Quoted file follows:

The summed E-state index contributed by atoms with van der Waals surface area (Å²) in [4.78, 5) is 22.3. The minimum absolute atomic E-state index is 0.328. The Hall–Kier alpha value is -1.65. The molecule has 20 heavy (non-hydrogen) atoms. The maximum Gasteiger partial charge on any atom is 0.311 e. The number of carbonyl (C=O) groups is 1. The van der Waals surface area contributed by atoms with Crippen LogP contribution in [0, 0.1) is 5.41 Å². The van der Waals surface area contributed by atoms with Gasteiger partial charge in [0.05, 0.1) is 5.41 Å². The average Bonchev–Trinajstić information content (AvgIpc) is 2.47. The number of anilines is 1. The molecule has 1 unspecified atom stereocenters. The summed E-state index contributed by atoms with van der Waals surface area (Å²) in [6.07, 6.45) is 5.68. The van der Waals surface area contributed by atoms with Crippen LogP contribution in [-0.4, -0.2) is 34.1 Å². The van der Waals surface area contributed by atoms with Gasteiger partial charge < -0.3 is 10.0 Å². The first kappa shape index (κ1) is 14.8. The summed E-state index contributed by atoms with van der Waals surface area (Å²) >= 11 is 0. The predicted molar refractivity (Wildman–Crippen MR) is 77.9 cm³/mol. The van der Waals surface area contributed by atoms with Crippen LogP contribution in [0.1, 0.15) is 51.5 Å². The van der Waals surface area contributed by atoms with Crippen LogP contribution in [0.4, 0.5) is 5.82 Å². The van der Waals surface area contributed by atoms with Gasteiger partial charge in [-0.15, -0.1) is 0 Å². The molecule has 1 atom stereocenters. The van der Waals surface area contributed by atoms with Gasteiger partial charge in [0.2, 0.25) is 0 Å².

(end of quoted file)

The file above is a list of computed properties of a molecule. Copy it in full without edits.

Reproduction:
The summed E-state index contributed by atoms with van der Waals surface area (Å²) in [4.78, 5) is 22.3. The minimum absolute atomic E-state index is 0.328. The Hall–Kier alpha value is -1.65. The molecule has 20 heavy (non-hydrogen) atoms. The maximum Gasteiger partial charge on any atom is 0.311 e. The number of carbonyl (C=O) groups is 1. The van der Waals surface area contributed by atoms with Crippen LogP contribution in [0, 0.1) is 5.41 Å². The van der Waals surface area contributed by atoms with Gasteiger partial charge in [0.05, 0.1) is 5.41 Å². The average Bonchev–Trinajstić information content (AvgIpc) is 2.47. The number of anilines is 1. The molecule has 1 unspecified atom stereocenters. The summed E-state index contributed by atoms with van der Waals surface area (Å²) in [6.07, 6.45) is 5.68. The van der Waals surface area contributed by atoms with Crippen LogP contribution in [-0.4, -0.2) is 34.1 Å². The van der Waals surface area contributed by atoms with Gasteiger partial charge < -0.3 is 10.0 Å². The first kappa shape index (κ1) is 14.8. The summed E-state index contributed by atoms with van der Waals surface area (Å²) >= 11 is 0. The predicted molar refractivity (Wildman–Crippen MR) is 77.9 cm³/mol. The van der Waals surface area contributed by atoms with Crippen LogP contribution in [0.1, 0.15) is 51.5 Å². The van der Waals surface area contributed by atoms with Crippen LogP contribution in [0.4, 0.5) is 5.82 Å². The van der Waals surface area contributed by atoms with Gasteiger partial charge in [-0.15, -0.1) is 0 Å². The molecule has 1 atom stereocenters. The van der Waals surface area contributed by atoms with Gasteiger partial charge in [0.2, 0.25) is 0 Å².